Troublesome Topic: The Construction of the Temple

Before his death David had drawn up the plans for the temple and had accumulated many of materials needed for its construction. Even so, it was a large and complicated project requiring great organization skills and careful planning. Of course Solomon proved up to the task.

The preparations for the temple, described in I Kings chapter 5:13-18, required 30,000 Israelites workers, 70,000 stone carriers, 80,000 stonecutters, and 3,300 supervisors. We are not told how many were conscripted and paid meager wages, how many were hired for an acceptable wage, and how many were slaves captured in battle. We can assume there were some from each of those categories. Some of these men were sent to Solomon by Hiram, King of Tyre because he already had a good number of workmen skilled in that type of work.

The construction of the temple began in the fourth year of Solomon’s reign (I Kings 6:1-2). It took four years to establish his kingdom properly, bring order and organize everything the way he wanted it. During that time he also acquired the rest of the materials he needed and made arrangements for all the labor that would be required to build the temple.

I Kings 6:1 tells us that this was the 480th year since the children of Israel had left Egypt. The tabernacle was built shortly after that, therefore, the tabernacle was approximately 480 years old. That is a long time for a tent! However, this tent was not like the things we call tents. Ours are lightweight and easily torn; that tent was heavy and made to last. The outer covering of the tent, the part that made the roof and hung down to make the sides of it, was 4 layers thick! According to Exodus chapter 26, on the inside there was a curtain made of linen with yarn woven into it to make a pattern of cherubim, (Ex 26:1), then over that was a curtain made of goat’s hair (Ex 26:7), then a layer of ram skins dyed red (Ex 26:14), and the outside layer was made from the hides of sea cows (think dugongs or manatees) (Ex 26:14). So this tent was designed to hold up to the weather. While it was a movable structure, it was not light. However, I would think that over the course of 480 years it would have needed a few repairs, unless God intervened and caused it to last longer than normal, as He had done with the shoes and the clothes of those who wandered in the desert for 40 years (Dt 8:4 & Dt 29:5). The tabernacle was never intended to look attractive, but after 480 years it would have looked old, unless God had intervened. I can see God possibly intervening to prevent any leaks or other problems, but I don’t think He cared about it being attractive, so it probably did look old because it was old. Therefore, from a human point of view, I can understand why the people of Israel were not excited about going there to worship. In order to go there to worship, it required a focus on spiritual things,.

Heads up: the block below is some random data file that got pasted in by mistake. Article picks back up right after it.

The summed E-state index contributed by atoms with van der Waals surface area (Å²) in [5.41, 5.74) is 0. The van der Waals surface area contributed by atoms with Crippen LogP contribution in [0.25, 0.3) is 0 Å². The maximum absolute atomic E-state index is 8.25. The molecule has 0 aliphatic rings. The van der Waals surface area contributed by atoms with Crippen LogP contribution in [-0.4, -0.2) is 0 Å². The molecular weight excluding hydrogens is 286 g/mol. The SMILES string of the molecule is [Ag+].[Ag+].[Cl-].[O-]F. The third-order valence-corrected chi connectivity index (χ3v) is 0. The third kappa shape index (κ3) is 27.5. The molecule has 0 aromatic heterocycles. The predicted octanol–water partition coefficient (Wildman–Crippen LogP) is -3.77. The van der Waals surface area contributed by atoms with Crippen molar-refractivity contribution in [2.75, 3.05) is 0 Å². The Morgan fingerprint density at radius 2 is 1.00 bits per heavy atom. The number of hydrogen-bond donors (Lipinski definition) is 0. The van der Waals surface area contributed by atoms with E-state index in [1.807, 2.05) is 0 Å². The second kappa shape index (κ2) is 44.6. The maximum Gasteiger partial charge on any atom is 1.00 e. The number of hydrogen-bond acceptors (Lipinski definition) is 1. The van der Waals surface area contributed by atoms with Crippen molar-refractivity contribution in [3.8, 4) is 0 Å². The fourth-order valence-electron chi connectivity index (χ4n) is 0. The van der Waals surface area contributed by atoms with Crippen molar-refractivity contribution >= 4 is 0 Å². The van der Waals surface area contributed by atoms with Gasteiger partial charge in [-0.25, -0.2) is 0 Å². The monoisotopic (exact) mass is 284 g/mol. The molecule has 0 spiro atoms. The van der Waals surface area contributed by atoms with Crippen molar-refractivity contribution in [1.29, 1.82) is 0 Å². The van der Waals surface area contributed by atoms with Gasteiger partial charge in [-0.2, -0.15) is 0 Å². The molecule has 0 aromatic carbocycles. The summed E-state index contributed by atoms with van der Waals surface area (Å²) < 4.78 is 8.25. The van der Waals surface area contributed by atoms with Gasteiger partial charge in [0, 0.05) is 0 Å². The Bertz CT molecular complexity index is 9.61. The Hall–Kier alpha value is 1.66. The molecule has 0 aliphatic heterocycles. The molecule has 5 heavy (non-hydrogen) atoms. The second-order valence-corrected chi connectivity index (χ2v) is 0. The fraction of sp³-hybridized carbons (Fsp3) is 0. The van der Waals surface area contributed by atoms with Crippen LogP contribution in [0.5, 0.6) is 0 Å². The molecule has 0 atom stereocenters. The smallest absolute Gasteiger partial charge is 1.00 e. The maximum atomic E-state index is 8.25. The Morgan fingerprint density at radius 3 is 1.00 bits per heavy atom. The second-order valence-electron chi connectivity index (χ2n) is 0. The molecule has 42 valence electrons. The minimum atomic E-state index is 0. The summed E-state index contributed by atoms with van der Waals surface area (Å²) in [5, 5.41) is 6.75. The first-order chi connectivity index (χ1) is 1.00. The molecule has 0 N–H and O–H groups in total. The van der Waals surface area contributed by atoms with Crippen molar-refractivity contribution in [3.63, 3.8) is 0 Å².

Solomon wanted to deviate from the tabernacle pattern in a few ways, and God seems to have been willing to let him do so. However, he kept much of the symbolism in the tabernacle, and even added some more.

Here are some of the changes he made:

-More Olive wood and less acacia wood,

-The extensive use of the number 10 (which symbolizes perfect order, structure and rightness and legality),

-The cherubim of the mercy seat were facing out instead of facing each other (II Chron 3:10-13, specially vs 13) ,

-Pillars on the porch of the temple. There is something interesting about the two pillars:

1 Kings 7:21


He raised up the pillars on the porch of the sanctuary; he raised the pillar on the right side and called its name JAKIN,

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and he raised the pillar on the left side and called its name BOAZ.